Spring in the Dry Tropics

Spring here in Townsville is so different from Spring in temperate climates that the word sets up all sorts of wrong expectations. Coming out of a cold winter and enjoying the first sunshine for months? Fruit trees bursting into blossom? Sudden wild storms? Everything green and growing? None of the above.

The word needs scare quotes here, or some other warning that it’s nothing like an English Spring, or even a Victorian Spring. I’m going to put it in square brackets: Spring is what Tolkien would recognise, [Spring] is what we get.

We’re well into our Dry season, having had less than 5 mm of rain in the ten weeks since mid-July, and everything is parched and dusty. Many of our native trees drop some or all of their leaves to conserve energy, although some of them (Bat-wing Coral Tree, for instance) do also flower around this time. Exotics like Tabebuia and Poinciana follow the same pattern, so there are always bright spots in our streets and gardens.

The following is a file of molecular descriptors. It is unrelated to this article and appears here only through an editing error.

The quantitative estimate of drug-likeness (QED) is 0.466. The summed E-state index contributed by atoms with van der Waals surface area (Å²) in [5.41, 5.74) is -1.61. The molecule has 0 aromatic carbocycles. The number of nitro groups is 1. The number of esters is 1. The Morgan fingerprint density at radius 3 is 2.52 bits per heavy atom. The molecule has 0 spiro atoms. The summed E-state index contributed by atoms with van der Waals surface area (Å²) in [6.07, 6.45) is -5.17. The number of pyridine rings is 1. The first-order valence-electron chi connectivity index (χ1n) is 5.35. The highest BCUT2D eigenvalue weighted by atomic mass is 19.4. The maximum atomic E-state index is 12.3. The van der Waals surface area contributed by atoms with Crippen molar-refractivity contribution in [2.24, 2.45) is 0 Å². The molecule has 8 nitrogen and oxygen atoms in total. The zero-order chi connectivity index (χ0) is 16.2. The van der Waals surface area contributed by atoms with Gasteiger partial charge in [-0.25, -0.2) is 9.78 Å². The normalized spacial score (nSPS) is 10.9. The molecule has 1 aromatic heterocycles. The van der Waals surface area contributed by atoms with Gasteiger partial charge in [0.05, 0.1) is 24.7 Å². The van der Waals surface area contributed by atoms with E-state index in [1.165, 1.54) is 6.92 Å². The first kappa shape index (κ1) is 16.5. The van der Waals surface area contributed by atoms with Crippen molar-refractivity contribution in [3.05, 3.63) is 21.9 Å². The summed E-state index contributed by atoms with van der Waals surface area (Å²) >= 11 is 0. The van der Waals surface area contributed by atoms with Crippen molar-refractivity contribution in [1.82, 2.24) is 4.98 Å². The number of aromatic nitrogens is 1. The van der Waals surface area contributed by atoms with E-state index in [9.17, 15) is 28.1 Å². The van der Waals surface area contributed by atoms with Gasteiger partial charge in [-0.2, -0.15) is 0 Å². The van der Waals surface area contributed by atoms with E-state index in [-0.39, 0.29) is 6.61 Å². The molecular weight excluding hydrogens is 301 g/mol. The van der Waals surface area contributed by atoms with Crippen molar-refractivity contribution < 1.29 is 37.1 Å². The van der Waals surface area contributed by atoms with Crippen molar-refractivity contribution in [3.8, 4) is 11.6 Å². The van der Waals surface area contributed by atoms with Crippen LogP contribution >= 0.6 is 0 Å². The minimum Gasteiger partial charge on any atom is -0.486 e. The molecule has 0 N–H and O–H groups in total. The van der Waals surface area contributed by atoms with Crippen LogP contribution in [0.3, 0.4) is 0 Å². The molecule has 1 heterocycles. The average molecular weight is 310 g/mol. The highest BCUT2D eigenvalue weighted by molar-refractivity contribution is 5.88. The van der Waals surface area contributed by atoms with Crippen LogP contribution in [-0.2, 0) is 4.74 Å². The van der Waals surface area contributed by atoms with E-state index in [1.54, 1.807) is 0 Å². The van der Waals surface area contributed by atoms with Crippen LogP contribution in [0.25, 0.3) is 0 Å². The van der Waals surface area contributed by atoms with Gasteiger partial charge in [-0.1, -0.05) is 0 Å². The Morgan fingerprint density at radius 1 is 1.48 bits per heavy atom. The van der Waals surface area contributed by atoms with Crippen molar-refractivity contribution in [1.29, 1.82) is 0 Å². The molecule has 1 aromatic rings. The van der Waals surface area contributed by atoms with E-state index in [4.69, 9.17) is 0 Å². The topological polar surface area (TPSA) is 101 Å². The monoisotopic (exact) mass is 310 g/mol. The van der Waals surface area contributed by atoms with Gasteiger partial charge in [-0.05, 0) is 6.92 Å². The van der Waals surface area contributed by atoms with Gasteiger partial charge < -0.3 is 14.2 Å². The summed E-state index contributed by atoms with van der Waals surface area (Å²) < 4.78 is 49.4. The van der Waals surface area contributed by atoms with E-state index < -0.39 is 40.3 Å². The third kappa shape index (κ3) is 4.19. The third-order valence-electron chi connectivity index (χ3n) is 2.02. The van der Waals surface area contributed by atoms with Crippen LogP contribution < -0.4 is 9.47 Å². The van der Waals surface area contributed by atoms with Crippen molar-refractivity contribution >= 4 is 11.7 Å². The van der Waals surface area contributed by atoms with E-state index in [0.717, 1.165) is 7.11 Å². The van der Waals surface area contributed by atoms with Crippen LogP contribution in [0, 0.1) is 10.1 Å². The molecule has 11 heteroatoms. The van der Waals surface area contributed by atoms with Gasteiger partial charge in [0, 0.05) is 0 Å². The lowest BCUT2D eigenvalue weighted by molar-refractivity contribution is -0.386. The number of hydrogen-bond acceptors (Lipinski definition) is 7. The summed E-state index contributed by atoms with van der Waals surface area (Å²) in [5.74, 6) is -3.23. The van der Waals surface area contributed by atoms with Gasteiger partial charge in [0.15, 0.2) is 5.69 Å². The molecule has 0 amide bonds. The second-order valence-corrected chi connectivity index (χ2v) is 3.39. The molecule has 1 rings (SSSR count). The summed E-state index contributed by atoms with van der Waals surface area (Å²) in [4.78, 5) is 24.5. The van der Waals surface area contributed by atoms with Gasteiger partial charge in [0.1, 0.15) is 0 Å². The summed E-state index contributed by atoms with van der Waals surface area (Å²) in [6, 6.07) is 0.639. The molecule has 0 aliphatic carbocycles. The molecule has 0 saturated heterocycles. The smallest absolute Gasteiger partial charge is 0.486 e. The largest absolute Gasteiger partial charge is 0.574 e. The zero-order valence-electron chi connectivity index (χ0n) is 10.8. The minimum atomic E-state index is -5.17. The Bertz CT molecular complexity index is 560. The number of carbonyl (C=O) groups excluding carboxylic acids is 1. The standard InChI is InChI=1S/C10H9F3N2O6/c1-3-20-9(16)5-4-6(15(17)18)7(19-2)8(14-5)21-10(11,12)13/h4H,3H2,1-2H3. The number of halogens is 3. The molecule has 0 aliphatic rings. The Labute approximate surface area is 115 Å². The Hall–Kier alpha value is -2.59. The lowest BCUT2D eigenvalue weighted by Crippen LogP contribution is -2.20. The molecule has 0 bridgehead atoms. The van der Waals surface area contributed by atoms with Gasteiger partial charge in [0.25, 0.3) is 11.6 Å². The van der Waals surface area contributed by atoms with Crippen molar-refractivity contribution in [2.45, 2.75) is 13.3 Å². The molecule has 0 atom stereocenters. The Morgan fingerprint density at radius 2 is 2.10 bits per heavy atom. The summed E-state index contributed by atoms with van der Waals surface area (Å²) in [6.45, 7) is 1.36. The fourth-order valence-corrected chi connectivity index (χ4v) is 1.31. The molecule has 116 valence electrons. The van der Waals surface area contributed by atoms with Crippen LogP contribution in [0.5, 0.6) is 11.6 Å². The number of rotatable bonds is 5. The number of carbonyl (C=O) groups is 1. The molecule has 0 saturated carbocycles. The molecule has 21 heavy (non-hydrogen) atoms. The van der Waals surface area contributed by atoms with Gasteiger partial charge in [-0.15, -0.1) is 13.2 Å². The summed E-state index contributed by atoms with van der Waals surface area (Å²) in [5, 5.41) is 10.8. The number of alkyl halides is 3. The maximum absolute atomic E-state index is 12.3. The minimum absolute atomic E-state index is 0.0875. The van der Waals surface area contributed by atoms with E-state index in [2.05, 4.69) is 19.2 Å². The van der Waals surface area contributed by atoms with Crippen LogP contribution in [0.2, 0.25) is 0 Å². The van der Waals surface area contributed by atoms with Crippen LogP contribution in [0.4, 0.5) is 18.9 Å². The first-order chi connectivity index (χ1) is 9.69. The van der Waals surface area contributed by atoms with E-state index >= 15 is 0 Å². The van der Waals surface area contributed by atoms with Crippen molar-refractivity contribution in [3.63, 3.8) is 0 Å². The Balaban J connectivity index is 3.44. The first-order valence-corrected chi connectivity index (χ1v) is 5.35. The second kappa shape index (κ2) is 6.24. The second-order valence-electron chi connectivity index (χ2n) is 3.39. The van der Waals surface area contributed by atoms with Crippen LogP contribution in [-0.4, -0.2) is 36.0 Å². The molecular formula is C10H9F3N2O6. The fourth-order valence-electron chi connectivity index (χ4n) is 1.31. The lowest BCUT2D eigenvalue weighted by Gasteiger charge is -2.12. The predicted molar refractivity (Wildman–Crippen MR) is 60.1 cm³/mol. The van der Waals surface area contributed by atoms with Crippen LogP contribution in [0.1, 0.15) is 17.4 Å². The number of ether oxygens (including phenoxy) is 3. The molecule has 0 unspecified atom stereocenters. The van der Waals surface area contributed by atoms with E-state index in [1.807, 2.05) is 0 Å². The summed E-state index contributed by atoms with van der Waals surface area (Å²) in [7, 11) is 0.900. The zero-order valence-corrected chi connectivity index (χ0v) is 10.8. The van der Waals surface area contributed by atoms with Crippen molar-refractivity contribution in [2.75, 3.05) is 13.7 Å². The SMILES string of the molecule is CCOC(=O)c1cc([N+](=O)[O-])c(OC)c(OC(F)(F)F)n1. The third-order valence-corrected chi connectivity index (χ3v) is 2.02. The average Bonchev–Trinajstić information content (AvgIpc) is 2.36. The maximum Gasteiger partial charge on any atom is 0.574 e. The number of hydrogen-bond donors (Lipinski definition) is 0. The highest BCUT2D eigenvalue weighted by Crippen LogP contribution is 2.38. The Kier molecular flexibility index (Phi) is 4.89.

townsville from castle hill
Townsville in [Spring], seen from Castle Hill

'autumn' leaves
Not Autumn: [Spring] leaves carpet a dry creek bed on Cape Cleveland
Locals talk about the “mango winds” of September which blow flowers and immature fruit off the trees, and we’ve had them for the last few weeks. The combination of wind and dry grass makes [Spring] our fire season.

It will get worse before it gets better. We can hope for a bit of rain later this month, and more in November and December (see averages here) but Ross Dam levels will continue to creep downwards while temperatures creep up. And then, if all goes well, we will have thunderstorms and downpours with the onset of the Wet, also known as [Summer].

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